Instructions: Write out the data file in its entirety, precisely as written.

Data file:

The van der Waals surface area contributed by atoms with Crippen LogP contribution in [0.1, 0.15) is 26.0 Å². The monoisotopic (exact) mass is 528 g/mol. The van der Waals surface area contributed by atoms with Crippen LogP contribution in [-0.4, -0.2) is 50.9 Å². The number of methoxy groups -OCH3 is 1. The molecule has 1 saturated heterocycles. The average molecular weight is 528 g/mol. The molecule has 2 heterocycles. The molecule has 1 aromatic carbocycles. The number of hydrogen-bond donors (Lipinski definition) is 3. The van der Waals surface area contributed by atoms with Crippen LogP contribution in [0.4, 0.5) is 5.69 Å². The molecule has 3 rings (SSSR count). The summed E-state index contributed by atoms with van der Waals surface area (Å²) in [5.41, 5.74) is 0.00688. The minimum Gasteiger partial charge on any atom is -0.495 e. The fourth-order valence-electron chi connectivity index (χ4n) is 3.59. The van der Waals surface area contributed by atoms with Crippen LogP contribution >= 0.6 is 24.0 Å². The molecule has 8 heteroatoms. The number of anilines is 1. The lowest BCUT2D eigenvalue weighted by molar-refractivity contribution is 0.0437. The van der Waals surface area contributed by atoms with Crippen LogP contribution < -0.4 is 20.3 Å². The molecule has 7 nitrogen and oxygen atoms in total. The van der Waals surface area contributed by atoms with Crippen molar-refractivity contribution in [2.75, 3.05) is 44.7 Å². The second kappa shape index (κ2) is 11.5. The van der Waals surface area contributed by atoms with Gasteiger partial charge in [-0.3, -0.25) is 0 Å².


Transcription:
The van der Waals surface area contributed by atoms with Crippen LogP contribution in [0.1, 0.15) is 26.0 Å². The monoisotopic (exact) mass is 528 g/mol. The van der Waals surface area contributed by atoms with Crippen LogP contribution in [-0.4, -0.2) is 50.9 Å². The number of methoxy groups -OCH3 is 1. The molecule has 1 saturated heterocycles. The average molecular weight is 528 g/mol. The molecule has 2 heterocycles. The molecule has 1 aromatic carbocycles. The number of hydrogen-bond donors (Lipinski definition) is 3. The van der Waals surface area contributed by atoms with Crippen LogP contribution in [0.4, 0.5) is 5.69 Å². The molecule has 3 rings (SSSR count). The summed E-state index contributed by atoms with van der Waals surface area (Å²) in [5.41, 5.74) is 0.00688. The minimum Gasteiger partial charge on any atom is -0.495 e. The fourth-order valence-electron chi connectivity index (χ4n) is 3.59. The van der Waals surface area contributed by atoms with Crippen LogP contribution >= 0.6 is 24.0 Å². The molecule has 8 heteroatoms. The number of anilines is 1. The lowest BCUT2D eigenvalue weighted by molar-refractivity contribution is 0.0437. The van der Waals surface area contributed by atoms with Crippen LogP contribution < -0.4 is 20.3 Å². The molecule has 7 nitrogen and oxygen atoms in total. The van der Waals surface area contributed by atoms with Crippen molar-refractivity contribution in [2.75, 3.05) is 44.7 Å². The second kappa shape index (κ2) is 11.5. The van der Waals surface area contributed by atoms with Gasteiger partial charge in [-0.3, -0.25) is 0 Å².